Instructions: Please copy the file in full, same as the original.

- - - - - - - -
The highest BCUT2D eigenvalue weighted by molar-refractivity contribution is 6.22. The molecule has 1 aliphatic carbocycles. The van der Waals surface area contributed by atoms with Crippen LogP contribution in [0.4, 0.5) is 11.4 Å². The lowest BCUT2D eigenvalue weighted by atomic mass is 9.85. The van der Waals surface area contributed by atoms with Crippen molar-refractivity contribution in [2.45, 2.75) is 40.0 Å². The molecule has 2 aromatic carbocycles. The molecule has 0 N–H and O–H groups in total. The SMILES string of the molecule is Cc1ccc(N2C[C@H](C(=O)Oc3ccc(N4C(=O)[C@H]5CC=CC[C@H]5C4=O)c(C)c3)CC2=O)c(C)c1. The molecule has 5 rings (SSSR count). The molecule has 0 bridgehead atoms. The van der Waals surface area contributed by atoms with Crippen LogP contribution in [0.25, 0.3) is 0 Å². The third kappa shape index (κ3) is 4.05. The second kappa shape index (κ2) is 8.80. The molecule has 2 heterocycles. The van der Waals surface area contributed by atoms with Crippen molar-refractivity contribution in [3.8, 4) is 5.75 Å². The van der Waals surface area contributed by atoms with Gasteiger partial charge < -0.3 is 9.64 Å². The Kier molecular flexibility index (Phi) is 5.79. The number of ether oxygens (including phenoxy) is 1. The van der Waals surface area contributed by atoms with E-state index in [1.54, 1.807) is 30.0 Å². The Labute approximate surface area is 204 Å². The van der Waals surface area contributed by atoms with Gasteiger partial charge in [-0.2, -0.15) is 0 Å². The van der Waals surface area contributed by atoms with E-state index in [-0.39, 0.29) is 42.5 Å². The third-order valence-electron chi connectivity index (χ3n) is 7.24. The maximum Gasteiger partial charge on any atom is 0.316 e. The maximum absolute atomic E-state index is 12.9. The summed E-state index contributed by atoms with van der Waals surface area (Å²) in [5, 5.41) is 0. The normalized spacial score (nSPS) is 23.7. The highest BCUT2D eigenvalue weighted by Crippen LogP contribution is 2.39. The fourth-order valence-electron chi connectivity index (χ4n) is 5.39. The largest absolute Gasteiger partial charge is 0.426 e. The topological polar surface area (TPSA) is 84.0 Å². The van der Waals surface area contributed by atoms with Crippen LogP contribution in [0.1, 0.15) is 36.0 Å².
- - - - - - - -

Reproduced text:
The highest BCUT2D eigenvalue weighted by molar-refractivity contribution is 6.22. The molecule has 1 aliphatic carbocycles. The van der Waals surface area contributed by atoms with Crippen LogP contribution in [0.4, 0.5) is 11.4 Å². The lowest BCUT2D eigenvalue weighted by atomic mass is 9.85. The van der Waals surface area contributed by atoms with Crippen molar-refractivity contribution in [2.45, 2.75) is 40.0 Å². The molecule has 2 aromatic carbocycles. The molecule has 0 N–H and O–H groups in total. The SMILES string of the molecule is Cc1ccc(N2C[C@H](C(=O)Oc3ccc(N4C(=O)[C@H]5CC=CC[C@H]5C4=O)c(C)c3)CC2=O)c(C)c1. The molecule has 5 rings (SSSR count). The molecule has 0 bridgehead atoms. The van der Waals surface area contributed by atoms with Crippen LogP contribution in [0.25, 0.3) is 0 Å². The third kappa shape index (κ3) is 4.05. The second kappa shape index (κ2) is 8.80. The molecule has 2 heterocycles. The van der Waals surface area contributed by atoms with Crippen molar-refractivity contribution in [3.8, 4) is 5.75 Å². The van der Waals surface area contributed by atoms with Gasteiger partial charge < -0.3 is 9.64 Å². The Kier molecular flexibility index (Phi) is 5.79. The number of ether oxygens (including phenoxy) is 1. The van der Waals surface area contributed by atoms with E-state index in [1.54, 1.807) is 30.0 Å². The Labute approximate surface area is 204 Å². The van der Waals surface area contributed by atoms with Gasteiger partial charge in [-0.2, -0.15) is 0 Å². The van der Waals surface area contributed by atoms with E-state index in [-0.39, 0.29) is 42.5 Å². The third-order valence-electron chi connectivity index (χ3n) is 7.24. The maximum Gasteiger partial charge on any atom is 0.316 e. The maximum absolute atomic E-state index is 12.9. The summed E-state index contributed by atoms with van der Waals surface area (Å²) in [5, 5.41) is 0. The normalized spacial score (nSPS) is 23.7. The highest BCUT2D eigenvalue weighted by Crippen LogP contribution is 2.39. The fourth-order valence-electron chi connectivity index (χ4n) is 5.39. The largest absolute Gasteiger partial charge is 0.426 e. The topological polar surface area (TPSA) is 84.0 Å². The van der Waals surface area contributed by atoms with Crippen LogP contribution in [0.1, 0.15) is 36.0 Å².